Review: Planet Terror (2007)

Robert Rodriguez has no time for being subtle.

In Planet Terror, his zombie action/comedy mash-up contribution to Grindhouse, he doesn’t deviate from his proven formula.

Grind HouseBodies get ripped apart, a pair of bickering twins smash up cars and become gun-toting experts, a character collects scrotums in a jar for fun, a pilot uses a helicopter’s blades to decapitate zombies and a sheriff is just as preoccupied with getting the family BBQ recipe as he is stopping the zombie invasion.

And that’s before the female protagonist uses a machine gun for a leg.

Yep, Planet Terror is a little bit ludicrous and almost buckles from the weight of its over-the-top mayhem.

It helps that Rodriquez always manages to keep it ridiculously entertaining.

If you thought more zombie movies need to be a lot less serious and packed with moments that are both ingenious and so insane they come back around to being amazing, this will no doubt be your zombie movie of choice.

The plot is basic brainless zombie film material, but Rodriguez makes up for that with some excellent characters and unexpectedly engaging subplots.

Grind HouseGo-go dancer Cherry Darling (Rose McGowan in her best performance since Scream) reunites with her ex- Wray/El Wray (Freddy Rodriguez – no relation), a mystery man that’s attracted the attention of Sheriff Hague (Michael Biehn).

Dr. Dakota Block (Marley Shelton) is all set to leave her bullying husband, Dr. William Block (Josh Brolin, giving an especially cold and fun performance) to run off with her lover while BBQ owner J.T. (Jeff Fahey, Lost) is still perfecting his rib sauce.

Lt. Muldoon (Bruce Willis, Looper) and his soldiers want a special weapon, but their deal with supplier Abby (Naveen Andrews, Lost) goes bad and then everything starts getting crazy when the zombies appear and start eating and massacring people.

Be on the lookout for some references to Rodriguez’s previous films as well as some nods to his Grindhouse collaborator/friend Quentin Tarantino, who has an annoying cameo with a great payoff.

planet-terror-jt-the-babysitter-twinsRodriguez makes effective use of his 91-minutes to tell a fast-paced, eventful film.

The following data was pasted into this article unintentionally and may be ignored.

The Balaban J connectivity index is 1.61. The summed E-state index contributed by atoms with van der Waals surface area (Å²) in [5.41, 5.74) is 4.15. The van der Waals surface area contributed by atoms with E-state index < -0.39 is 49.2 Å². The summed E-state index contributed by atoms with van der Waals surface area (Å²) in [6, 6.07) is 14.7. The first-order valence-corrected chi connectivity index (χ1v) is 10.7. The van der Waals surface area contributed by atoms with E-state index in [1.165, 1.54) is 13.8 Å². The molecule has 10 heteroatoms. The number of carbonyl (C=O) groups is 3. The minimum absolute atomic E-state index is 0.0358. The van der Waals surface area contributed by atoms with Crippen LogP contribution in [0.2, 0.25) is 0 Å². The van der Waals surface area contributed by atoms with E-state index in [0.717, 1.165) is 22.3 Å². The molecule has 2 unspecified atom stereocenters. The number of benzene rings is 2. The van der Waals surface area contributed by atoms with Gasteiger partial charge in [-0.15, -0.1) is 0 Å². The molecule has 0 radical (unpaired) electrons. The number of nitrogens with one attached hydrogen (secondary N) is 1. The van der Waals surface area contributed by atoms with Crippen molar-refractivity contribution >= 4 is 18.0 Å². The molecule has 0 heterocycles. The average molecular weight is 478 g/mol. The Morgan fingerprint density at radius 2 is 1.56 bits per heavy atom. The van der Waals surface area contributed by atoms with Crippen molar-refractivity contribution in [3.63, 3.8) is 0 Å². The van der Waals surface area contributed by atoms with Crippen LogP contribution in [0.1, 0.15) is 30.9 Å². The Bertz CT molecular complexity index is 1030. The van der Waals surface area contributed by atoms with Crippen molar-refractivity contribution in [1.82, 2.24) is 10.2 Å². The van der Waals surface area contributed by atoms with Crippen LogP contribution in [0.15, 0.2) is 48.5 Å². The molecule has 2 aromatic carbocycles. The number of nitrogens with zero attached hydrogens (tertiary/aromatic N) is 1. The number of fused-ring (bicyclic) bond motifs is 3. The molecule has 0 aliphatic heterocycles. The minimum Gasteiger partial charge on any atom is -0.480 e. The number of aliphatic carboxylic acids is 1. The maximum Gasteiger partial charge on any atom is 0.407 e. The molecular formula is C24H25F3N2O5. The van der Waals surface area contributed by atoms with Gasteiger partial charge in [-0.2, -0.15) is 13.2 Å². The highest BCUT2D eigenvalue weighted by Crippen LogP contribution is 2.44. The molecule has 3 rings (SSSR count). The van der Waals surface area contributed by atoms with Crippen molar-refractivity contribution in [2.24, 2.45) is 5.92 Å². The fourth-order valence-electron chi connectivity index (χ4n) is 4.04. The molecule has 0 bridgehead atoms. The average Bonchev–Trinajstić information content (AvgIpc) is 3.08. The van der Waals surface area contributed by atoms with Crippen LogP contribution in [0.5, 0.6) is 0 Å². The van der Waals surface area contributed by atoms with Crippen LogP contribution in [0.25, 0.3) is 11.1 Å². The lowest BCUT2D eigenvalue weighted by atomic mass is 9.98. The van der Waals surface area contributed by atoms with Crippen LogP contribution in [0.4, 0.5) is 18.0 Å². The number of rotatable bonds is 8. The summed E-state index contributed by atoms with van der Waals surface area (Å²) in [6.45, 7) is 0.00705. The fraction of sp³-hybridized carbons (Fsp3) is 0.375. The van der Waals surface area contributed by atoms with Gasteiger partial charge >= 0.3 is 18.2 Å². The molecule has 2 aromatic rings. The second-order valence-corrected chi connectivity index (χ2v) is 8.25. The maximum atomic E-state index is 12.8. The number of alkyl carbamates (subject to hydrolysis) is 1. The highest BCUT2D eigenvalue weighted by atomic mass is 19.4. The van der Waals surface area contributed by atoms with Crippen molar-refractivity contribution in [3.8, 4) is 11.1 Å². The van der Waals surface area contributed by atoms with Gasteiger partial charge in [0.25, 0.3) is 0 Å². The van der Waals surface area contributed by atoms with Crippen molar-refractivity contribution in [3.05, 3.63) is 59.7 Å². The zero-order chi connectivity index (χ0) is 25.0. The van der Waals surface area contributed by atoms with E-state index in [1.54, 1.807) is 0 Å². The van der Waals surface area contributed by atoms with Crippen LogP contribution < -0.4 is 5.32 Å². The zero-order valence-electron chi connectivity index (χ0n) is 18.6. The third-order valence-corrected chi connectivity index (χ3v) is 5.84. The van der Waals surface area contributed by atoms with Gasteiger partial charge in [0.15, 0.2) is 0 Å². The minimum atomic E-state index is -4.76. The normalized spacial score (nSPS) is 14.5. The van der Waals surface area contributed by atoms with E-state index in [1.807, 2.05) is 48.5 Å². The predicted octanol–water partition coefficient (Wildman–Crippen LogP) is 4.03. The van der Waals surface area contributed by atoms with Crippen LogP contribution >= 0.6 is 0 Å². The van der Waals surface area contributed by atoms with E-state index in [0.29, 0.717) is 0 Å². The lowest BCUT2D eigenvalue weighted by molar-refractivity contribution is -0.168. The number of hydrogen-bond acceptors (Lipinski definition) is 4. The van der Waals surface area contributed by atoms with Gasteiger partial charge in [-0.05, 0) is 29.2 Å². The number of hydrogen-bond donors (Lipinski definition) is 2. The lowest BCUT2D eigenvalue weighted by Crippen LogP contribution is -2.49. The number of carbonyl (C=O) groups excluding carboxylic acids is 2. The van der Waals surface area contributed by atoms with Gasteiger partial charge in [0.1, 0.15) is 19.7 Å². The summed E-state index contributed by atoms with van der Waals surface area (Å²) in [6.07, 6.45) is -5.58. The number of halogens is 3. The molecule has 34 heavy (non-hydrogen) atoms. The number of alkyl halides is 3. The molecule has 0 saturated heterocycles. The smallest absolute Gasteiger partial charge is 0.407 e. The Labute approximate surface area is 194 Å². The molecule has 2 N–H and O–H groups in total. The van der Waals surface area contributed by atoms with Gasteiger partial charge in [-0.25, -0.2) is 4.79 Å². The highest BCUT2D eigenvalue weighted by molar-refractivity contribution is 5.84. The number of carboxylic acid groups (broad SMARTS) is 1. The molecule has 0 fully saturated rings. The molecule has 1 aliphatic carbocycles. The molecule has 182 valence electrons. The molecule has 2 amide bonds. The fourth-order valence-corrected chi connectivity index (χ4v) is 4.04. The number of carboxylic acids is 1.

If you’ve got the option, see the theatrical version as the uncut extended edition is just longer, not better. To play into the grindhouse feel, the film is doctored to replicate the old movie house look with poor print quality, color distortions, and even some missing reels — a trick played out for big laughs here.

planet-terror-tom-savini-and-michael-biehnThe makeup work on the zombies is sufficiently gruesome and Rodriguez doesn’t shy away from grossing his audience out from the gushing blood that erupts anytime one gets shot or showing how they infect others.

Like his other efforts, Rodriguez goes heavy on the pulsating music and “what the heck?!?” action scenes. With zombies standing in for regular people, he orders an extra portion of over the top craziness.

Freddy Rodriguez nails the bad a$$ role and he can practically do no wrong from his smoldering chemistry with McGowan to his cautious banter with Biehn. I’m surprised he didn’t come out of the film as the big star. That honor instead went to Danny Trejo, whose mock Machete trailer created such a buzz fans demanded a full-length feature.

Maybe Robert Rodriguez will return the favor and have an “El Wray” trailer before the Machete sequel?

Planet Terror is a special blend of madness. Packed with scantily clad women, a ninja-like character, an army and zombies, it’s the kind of movie a 15-year-old would make if he had a limitless budget and little concern for ratings. Good thing that 15-year-old knows how to make an incredibly fun movie.Grind House

Rating: 7.5 out of 10


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